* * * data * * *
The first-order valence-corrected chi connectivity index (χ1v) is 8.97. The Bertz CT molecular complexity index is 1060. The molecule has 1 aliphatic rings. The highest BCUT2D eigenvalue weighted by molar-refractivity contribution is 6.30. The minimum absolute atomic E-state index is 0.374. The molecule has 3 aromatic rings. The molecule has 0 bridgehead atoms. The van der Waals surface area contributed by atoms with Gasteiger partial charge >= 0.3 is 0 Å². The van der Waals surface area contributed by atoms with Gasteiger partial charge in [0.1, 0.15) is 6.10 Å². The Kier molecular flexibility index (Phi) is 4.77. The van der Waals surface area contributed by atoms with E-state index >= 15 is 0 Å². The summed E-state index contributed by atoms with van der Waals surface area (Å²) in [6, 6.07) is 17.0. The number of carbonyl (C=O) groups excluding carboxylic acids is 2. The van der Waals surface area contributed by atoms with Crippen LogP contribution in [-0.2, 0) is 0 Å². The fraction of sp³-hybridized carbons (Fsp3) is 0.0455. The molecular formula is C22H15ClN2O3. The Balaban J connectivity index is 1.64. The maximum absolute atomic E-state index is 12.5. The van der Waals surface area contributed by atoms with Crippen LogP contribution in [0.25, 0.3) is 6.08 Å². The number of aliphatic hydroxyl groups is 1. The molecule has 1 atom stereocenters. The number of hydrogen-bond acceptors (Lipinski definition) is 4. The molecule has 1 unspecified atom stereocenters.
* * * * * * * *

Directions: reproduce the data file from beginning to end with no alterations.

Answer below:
The first-order valence-corrected chi connectivity index (χ1v) is 8.97. The Bertz CT molecular complexity index is 1060. The molecule has 1 aliphatic rings. The highest BCUT2D eigenvalue weighted by molar-refractivity contribution is 6.30. The minimum absolute atomic E-state index is 0.374. The molecule has 3 aromatic rings. The molecule has 0 bridgehead atoms. The van der Waals surface area contributed by atoms with Gasteiger partial charge >= 0.3 is 0 Å². The van der Waals surface area contributed by atoms with Gasteiger partial charge in [0.1, 0.15) is 6.10 Å². The Kier molecular flexibility index (Phi) is 4.77. The van der Waals surface area contributed by atoms with E-state index >= 15 is 0 Å². The summed E-state index contributed by atoms with van der Waals surface area (Å²) in [6, 6.07) is 17.0. The number of carbonyl (C=O) groups excluding carboxylic acids is 2. The van der Waals surface area contributed by atoms with Crippen LogP contribution in [-0.2, 0) is 0 Å². The fraction of sp³-hybridized carbons (Fsp3) is 0.0455. The molecular formula is C22H15ClN2O3. The Balaban J connectivity index is 1.64. The maximum absolute atomic E-state index is 12.5. The van der Waals surface area contributed by atoms with Crippen LogP contribution in [0.25, 0.3) is 6.08 Å². The number of aliphatic hydroxyl groups is 1. The molecule has 1 atom stereocenters. The number of hydrogen-bond acceptors (Lipinski definition) is 4. The molecule has 1 unspecified atom stereocenters.